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Scoops vs. news

Discussion in 'Journalism topics only' started by Joe Williams, Sep 12, 2007.

  1. Joe Williams

    Joe Williams Well-Known Member

    Thread elsewhere on ESPN's Mort and his "batting average" made me wonder about this:

    What is an acceptable "batting average" for a reporter, in terms of breaking news and possibly being wrong? If you get a lot of stories first but every 10th one turns out to be incomplete, overstated or flat-out untrue, is that .900 better than somebody who is more cautious, might be first on only two or three stories in same time frame, but is never, ever wrong? What if it's .700? Or .500?

    Let's assume that two reporters are neck-and-neck in most other ways, like writing ability, interviewing skills, knack for crafting a feature or an analysis.

    Is being first with something an important enough value that you'll accept being wrong every so often? Or should we make sure we're not wrong, first and foremost, and then try to be first when we can with accurate stories? I'm thinking that, when you factor in rumored trades, alleged contract talks and purported draft scenarios, there are a lot of folks who -- if we really were keeping score -- would be in that .500 range or worse.

    Does that matter? Should that matter? Would one way get you fired at the NY Post and the other way get you fired at the NY Times?
  2. joe king

    joe king Active Member

    Accuracy is No. 1. Always. If it isn't, you might want to reconsider calling yourself a journalist.

    I love being first, but I'd rather be right. Wrong is unacceptable.
  3. jakewriter82

    jakewriter82 Active Member

    What if there's no clearly defined "truth"?
    What's true when something goes to print can end up being false by the next morning, depending on the issue. Coaches can change their minds, ADs can have a change of heart, players can do something totally against what they were reported doing....
    I'd think you have to consider those types of circumstances when compiling "batting averages" for reporters. You can't always fault the reporter when that happens.
  4. Dan Rydell

    Dan Rydell Guest

    It's like fielding percentage in baseball. You definitely wanna be up there at .975 or so.

    Those errors will bug ya.
  5. Joe Williams

    Joe Williams Well-Known Member

    But some fielders cut down on their errors by short-arming tough chances. Don't try to touch the ball, can't get an error. Like a point guard obsessed with his assists-to-turnovers ratio, who makes no tough passes, only easy ones, ends up not playing aggressively.

    Then again, we all know folks in our business who throw all sorts of recruiting or trade rumors against the wall, often from unnamed sources. When one of them actually happens, they say, "See, I had it!" while forgetting about the four or five they "reported" that never happened at all. Unless you're patched into a conference call with the key people, how do you know your source doesn't have his own agenda in claiming "Team A is shopping Joe Blow?" If that isn't true, it still can make needless work for the competition, especially when talk radio and the Internet whip it into something even louder.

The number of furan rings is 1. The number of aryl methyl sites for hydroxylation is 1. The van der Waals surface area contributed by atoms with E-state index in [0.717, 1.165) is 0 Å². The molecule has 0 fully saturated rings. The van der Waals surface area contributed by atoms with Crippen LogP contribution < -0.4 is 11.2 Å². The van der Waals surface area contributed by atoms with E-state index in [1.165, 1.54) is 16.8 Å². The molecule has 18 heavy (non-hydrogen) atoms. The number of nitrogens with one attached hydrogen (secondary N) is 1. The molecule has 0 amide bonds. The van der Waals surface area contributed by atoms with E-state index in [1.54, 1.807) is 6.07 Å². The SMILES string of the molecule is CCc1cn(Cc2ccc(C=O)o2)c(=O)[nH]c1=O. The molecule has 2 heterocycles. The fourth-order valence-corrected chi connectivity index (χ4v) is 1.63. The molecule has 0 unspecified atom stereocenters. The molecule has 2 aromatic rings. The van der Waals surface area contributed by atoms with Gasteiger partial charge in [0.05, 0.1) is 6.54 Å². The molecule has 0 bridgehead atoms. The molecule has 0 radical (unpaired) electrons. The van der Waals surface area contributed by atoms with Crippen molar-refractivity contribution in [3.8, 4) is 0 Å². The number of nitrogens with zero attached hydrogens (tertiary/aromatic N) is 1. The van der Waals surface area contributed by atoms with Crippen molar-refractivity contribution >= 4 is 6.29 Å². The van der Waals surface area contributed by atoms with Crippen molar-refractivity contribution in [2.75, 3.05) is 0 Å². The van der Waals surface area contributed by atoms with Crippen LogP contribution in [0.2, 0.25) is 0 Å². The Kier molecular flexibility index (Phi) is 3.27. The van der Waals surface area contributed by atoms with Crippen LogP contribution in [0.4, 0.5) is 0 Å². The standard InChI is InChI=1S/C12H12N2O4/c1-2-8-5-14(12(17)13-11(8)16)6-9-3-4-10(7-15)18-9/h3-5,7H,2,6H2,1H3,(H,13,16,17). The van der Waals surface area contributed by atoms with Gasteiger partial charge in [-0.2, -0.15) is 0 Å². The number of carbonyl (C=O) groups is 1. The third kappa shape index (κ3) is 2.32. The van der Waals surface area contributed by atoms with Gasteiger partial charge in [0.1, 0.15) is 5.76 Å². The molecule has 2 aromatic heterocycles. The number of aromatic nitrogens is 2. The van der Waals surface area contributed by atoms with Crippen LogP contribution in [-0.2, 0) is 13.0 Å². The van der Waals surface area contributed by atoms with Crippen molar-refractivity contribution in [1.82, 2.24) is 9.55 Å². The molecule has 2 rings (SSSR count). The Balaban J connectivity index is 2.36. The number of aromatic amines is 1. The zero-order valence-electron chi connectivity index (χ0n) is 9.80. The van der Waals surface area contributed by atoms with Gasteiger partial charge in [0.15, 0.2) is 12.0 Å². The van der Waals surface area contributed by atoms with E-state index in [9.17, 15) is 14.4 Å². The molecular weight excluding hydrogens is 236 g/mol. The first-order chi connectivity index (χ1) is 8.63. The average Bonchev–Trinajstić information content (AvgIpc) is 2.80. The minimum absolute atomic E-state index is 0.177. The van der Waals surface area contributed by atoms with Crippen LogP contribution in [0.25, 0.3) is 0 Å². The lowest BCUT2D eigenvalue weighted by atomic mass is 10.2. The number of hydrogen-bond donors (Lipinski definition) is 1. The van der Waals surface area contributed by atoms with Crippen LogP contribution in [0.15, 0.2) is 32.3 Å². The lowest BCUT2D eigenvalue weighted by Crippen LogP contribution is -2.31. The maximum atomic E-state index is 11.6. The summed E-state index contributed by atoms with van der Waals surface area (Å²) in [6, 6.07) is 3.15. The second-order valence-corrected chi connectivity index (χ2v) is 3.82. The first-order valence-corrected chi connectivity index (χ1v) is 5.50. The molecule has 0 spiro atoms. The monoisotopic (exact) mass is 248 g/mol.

6. Football_Bat

    Football_Bat Well-Known Member

    We had what we thought was a scoop on a coaching hire that turned out not to be the guy, but his assistant coach.

    Bad poop from a trusted source. The proverbial "right church, wrong pew." Mortifying as all get-out, but hell, you gotta get right back up on that horse.
  7. You are always going to get some wrong, because people will lie to you or something will just change.
    However, I'd say you err on the side of caution. I'd rather be late and right than first and wrong, in every situation.
  8. Ace

    Ace Well-Known Member

    I'd say if you are flat wrong about a story in which you used anonymous sources, you get about 2-3 per career .

    Otherwise, stop printing speculative BS.
  9. Moland Spring

    Moland Spring Member

    Also remember that if a story is high-profile -- and that's what we're talking about -- the act of reporting the news often changes it. And every tries to report what "will" happen or what "is expected to" happen, etc. Someone's decision might change after stuff they assumed would stay private becomes public. So often, a story is accurate when it was reported, then the truth changes as the day (or hour) goes on. I assume this happened with Mort (who is one of the most accurate national guys). On a doctor's first opinion, he reported a separation for Eli, which takes a month. He didn't wait for the second (and apparently more accurate) opinion, which is week-to-week.
  10. Joe Williams

    Joe Williams Well-Known Member

    Guess that's what I'm getting at, this aspect of predicting the future that gets passed off as news. Some people play very fast and loose with the unnamed sources and then simply claim that "my story changed the situation." Uh huh.

    Wish more outlets would go with "could" rather than "will be _____, according to sources" when it comes to the tea leaves stuff. If Coach Sisboombah tells you he's going to resign when he meets with the athletic director tomorrow, maybe "will" is appropriate. If a pal of Coach Sisboombah tells you that but requires anonymity, and ol' Coach won't respond, I'd be more cautious about predicting that news.
  11. I'd rather be right than first. Always.
  12. Rockbottom

    Rockbottom Well-Known Member

    I wonder if Moland Spring can relate to this ... :)

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